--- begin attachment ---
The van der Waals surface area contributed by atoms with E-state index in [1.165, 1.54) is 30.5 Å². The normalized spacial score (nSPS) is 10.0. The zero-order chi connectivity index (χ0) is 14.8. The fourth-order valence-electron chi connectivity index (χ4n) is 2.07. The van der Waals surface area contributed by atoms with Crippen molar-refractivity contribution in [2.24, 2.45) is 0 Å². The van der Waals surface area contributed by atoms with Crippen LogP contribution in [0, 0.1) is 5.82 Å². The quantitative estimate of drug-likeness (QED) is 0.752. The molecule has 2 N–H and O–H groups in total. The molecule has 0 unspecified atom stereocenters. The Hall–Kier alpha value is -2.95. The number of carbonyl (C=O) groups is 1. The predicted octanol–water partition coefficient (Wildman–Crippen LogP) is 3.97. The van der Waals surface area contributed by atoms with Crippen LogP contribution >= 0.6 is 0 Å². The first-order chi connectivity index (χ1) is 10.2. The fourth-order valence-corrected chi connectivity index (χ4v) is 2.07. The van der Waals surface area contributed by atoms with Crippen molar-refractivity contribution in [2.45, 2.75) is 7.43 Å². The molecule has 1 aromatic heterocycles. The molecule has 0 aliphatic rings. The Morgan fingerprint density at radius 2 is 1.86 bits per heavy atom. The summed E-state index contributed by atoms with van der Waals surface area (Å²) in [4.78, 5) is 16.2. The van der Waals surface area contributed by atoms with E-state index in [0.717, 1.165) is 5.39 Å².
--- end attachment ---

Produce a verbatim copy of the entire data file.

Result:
The van der Waals surface area contributed by atoms with E-state index in [1.165, 1.54) is 30.5 Å². The normalized spacial score (nSPS) is 10.0. The zero-order chi connectivity index (χ0) is 14.8. The fourth-order valence-electron chi connectivity index (χ4n) is 2.07. The van der Waals surface area contributed by atoms with Crippen molar-refractivity contribution in [2.24, 2.45) is 0 Å². The van der Waals surface area contributed by atoms with Crippen LogP contribution in [0, 0.1) is 5.82 Å². The quantitative estimate of drug-likeness (QED) is 0.752. The molecule has 2 N–H and O–H groups in total. The molecule has 0 unspecified atom stereocenters. The Hall–Kier alpha value is -2.95. The number of carbonyl (C=O) groups is 1. The predicted octanol–water partition coefficient (Wildman–Crippen LogP) is 3.97. The van der Waals surface area contributed by atoms with Crippen LogP contribution >= 0.6 is 0 Å². The first-order chi connectivity index (χ1) is 10.2. The fourth-order valence-corrected chi connectivity index (χ4v) is 2.07. The van der Waals surface area contributed by atoms with Crippen molar-refractivity contribution in [2.45, 2.75) is 7.43 Å². The molecule has 1 aromatic heterocycles. The molecule has 0 aliphatic rings. The Morgan fingerprint density at radius 2 is 1.86 bits per heavy atom. The summed E-state index contributed by atoms with van der Waals surface area (Å²) in [4.78, 5) is 16.2. The van der Waals surface area contributed by atoms with E-state index in [0.717, 1.165) is 5.39 Å².